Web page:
Retiring a ship can be a costly affair unless you have a way of getting someone else to take care of the dirty work for you. Sea Shepherd has used the services of the Canadian government since 1992 when we first retired the Sea Shepherd II and again in 2008 when we retired the Farley Mowat.
It is a strategy that has three benefits. First, it provides a means to remove a ship that has become a liability at no cost to us, secondly, it can be used to launch a final publicized intervention, and lastly, it can be a gift that just keeps on giving.
What we have done is effectively given the government of Canada a white elephant on two separate occasions. We get them to seize the ship and we convince them that it is their idea to do so. At first they feel very smugly victorious as they declare fines and costs to be rendered. This smugness turns to confusion when they realize we don't intend to pay the fines and costs. Confusion turns to embarrassment when they realize that the costs of keeping the vessel have become a burden onto themselves.
This week the Farley Mowat was arrested in Lunenburg, Nova Scotia. Appropriately on April 1st, the sheriff posted an arrest warrant on the wheelhouse door where it is presently docked at the government wharf.
The Waterfront Development Corporation, a provincial crown corporation, took legal action against "the owners and all others interested in the ship" last month.
According to documents filed with the court, the corporation is seeking $29,410.96 for unpaid berthage between March 6 and December 15, 2010. In default of payment, the corporation is seeking an order "for appraisement and sale" of the ship. The ship is not Sea Shepherd's property so it's therefore not our problem. The current owners bought it from a government auction for $5,000 with the intention of fixing it up and making it seaworthy again. But they ran out of money and appeared to have abandoned the vessel.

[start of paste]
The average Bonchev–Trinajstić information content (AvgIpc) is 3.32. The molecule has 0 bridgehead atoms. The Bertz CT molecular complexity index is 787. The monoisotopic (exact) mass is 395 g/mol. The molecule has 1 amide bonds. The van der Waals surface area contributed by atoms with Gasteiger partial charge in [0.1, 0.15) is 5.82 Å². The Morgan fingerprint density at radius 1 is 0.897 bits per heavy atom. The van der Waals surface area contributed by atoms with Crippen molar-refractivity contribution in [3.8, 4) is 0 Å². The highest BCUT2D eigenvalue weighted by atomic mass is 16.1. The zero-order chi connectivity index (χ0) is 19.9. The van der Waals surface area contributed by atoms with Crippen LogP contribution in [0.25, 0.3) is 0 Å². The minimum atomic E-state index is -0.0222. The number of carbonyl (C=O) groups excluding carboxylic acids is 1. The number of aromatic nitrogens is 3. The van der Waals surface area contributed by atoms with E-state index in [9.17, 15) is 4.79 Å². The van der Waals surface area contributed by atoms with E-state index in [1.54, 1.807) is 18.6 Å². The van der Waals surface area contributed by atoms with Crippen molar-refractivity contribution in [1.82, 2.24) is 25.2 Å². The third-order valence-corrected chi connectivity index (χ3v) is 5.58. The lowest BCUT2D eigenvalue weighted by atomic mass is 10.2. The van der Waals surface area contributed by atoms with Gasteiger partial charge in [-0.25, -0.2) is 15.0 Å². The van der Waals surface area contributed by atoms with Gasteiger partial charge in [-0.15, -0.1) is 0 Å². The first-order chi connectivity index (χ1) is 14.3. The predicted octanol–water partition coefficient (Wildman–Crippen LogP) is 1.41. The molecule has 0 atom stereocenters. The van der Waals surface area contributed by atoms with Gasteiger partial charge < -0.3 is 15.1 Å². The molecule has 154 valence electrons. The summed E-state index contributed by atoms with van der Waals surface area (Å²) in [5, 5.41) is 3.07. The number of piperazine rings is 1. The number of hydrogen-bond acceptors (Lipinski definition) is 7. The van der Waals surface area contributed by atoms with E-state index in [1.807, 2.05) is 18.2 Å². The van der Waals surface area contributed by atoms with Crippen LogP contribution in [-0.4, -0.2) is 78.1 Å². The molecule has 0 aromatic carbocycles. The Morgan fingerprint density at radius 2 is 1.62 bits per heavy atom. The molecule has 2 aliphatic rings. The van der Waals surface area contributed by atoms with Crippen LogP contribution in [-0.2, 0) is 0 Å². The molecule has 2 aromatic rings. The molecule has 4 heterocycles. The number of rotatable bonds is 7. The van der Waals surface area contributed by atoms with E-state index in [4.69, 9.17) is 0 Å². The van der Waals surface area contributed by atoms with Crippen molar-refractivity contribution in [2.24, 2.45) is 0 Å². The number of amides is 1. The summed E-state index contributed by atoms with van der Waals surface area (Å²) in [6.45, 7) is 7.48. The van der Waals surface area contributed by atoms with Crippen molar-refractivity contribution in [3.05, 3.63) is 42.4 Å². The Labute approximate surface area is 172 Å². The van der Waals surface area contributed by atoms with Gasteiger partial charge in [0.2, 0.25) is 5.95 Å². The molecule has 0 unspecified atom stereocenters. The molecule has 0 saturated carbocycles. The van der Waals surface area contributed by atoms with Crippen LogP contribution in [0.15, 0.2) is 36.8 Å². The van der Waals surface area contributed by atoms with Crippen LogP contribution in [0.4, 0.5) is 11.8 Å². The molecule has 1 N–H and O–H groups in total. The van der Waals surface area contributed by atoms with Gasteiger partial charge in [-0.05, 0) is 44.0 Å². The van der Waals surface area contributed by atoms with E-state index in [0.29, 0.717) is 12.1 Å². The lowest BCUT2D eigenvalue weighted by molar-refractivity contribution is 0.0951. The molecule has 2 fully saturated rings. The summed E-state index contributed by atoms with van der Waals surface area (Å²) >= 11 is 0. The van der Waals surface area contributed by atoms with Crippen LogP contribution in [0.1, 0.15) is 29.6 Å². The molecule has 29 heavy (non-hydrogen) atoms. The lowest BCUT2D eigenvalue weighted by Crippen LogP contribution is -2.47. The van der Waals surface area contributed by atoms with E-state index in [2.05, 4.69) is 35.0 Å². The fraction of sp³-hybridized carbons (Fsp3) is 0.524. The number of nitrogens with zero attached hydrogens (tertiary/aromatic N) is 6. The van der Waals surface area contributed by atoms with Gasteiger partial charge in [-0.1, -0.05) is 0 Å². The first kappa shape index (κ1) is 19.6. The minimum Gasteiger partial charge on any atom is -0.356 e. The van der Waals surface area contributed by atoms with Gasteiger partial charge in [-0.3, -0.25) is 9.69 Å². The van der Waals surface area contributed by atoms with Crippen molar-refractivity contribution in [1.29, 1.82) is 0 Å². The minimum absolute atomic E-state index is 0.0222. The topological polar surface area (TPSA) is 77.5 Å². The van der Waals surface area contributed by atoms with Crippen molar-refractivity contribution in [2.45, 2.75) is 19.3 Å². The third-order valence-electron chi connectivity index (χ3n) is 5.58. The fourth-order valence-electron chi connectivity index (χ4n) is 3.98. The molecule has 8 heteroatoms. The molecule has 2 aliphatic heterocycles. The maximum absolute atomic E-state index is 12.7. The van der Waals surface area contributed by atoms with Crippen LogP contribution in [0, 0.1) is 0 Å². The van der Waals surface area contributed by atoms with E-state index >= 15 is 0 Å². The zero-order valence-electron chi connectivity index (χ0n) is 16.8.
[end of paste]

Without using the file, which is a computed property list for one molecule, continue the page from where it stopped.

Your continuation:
So once again, the government is stuck with the chore of unloading a retired Sea Shepherd ship. This is three years after the government of Canada seized the ship in the Gulf of St. Lawrence for interfering with the prestigious and glorious Canadian tradition of baby seal bashing.
Then Canadian Fisheries Minister Loyola Hearn was an easy politician to manipulate. He was a staunch, short-tempered Newfoundland supporter of seal clubbing and had vowed to defend the poor little sealers from the bullies like us who want to defend the baby seals from their clubs.
So, I sent the Farley Mowat into the ice floes under the command of Dutch Captain Alex Cornelissen and Swedish First Officer Peter Hammarstedt. I was not onboard because I was a Canadian and that would have given the Canadian government the excuse to legally crucify me. What I wanted was a European registered ship with a European crew to bring attention to the seal hunt to help with the European Union's decision to ban seal products.
Predictably, Hearn overreacted and attacked the Farley Mowat with a heavily armed SWAT team from the Royal Canadian Mounted Police. We could not have asked for a better scenario for publicity. The images of them brandishing automatic weapons in full combat regalia were priceless.
The Farley Mowat was seized and Captain Cornelissen and First Mate Hammarstedt were both charged with the horrific crime of witnessing the slaughter of a seal pup. The Farley Mowat bailed them out with $10,000 worth of Canadian $2 coins that we call Doubloons because the Canadian $1 coin is called a Loon, or a Loony, which means that Canadian banks are Loony bins.
Cornelissen and Hammarstedt were not allowed to return to Canada to stand trial because immigration Canada would not let them into the country, so the trial proceeded without them and they were fined some $45,000. But since they could not return to the country, they simply did not need to pay the fines.
The government then arrogantly informed me that I would have to pay a $75,000 fine for the return of the ship. I replied that I was not interested in paying the fine.
A year later, the government sent me a bill for $750,000 for the cost of berthage and security for the ship. I ignored the order. They then said they would be fining me $1 million unless I paid the costs and removed the ship. I ignored the order yet again.